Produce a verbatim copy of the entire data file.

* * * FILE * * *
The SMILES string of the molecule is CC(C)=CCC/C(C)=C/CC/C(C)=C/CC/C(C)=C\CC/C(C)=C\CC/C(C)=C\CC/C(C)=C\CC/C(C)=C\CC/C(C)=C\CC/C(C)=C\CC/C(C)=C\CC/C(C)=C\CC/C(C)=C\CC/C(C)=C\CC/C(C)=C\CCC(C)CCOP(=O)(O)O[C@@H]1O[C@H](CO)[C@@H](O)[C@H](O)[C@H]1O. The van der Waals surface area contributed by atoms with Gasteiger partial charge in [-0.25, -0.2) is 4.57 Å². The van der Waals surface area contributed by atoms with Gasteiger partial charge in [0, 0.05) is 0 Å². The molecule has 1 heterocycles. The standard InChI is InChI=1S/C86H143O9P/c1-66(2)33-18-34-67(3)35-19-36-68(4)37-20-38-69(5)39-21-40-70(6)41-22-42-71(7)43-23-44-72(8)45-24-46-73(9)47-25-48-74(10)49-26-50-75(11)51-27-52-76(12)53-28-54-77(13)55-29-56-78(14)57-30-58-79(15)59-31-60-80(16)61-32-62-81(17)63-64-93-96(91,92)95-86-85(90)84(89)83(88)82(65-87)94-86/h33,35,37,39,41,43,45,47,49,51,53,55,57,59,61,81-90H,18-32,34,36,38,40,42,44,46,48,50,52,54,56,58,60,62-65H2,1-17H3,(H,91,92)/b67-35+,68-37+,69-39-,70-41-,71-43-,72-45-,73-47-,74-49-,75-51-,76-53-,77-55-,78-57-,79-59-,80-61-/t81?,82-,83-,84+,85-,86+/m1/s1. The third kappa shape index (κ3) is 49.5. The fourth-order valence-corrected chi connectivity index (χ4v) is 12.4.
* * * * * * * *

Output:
The SMILES string of the molecule is CC(C)=CCC/C(C)=C/CC/C(C)=C/CC/C(C)=C\CC/C(C)=C\CC/C(C)=C\CC/C(C)=C\CC/C(C)=C\CC/C(C)=C\CC/C(C)=C\CC/C(C)=C\CC/C(C)=C\CC/C(C)=C\CC/C(C)=C\CC/C(C)=C\CCC(C)CCOP(=O)(O)O[C@@H]1O[C@H](CO)[C@@H](O)[C@H](O)[C@H]1O. The van der Waals surface area contributed by atoms with Gasteiger partial charge in [-0.25, -0.2) is 4.57 Å². The van der Waals surface area contributed by atoms with Gasteiger partial charge in [0, 0.05) is 0 Å². The molecule has 1 heterocycles. The standard InChI is InChI=1S/C86H143O9P/c1-66(2)33-18-34-67(3)35-19-36-68(4)37-20-38-69(5)39-21-40-70(6)41-22-42-71(7)43-23-44-72(8)45-24-46-73(9)47-25-48-74(10)49-26-50-75(11)51-27-52-76(12)53-28-54-77(13)55-29-56-78(14)57-30-58-79(15)59-31-60-80(16)61-32-62-81(17)63-64-93-96(91,92)95-86-85(90)84(89)83(88)82(65-87)94-86/h33,35,37,39,41,43,45,47,49,51,53,55,57,59,61,81-90H,18-32,34,36,38,40,42,44,46,48,50,52,54,56,58,60,62-65H2,1-17H3,(H,91,92)/b67-35+,68-37+,69-39-,70-41-,71-43-,72-45-,73-47-,74-49-,75-51-,76-53-,77-55-,78-57-,79-59-,80-61-/t81?,82-,83-,84+,85-,86+/m1/s1. The third kappa shape index (κ3) is 49.5. The fourth-order valence-corrected chi connectivity index (χ4v) is 12.4.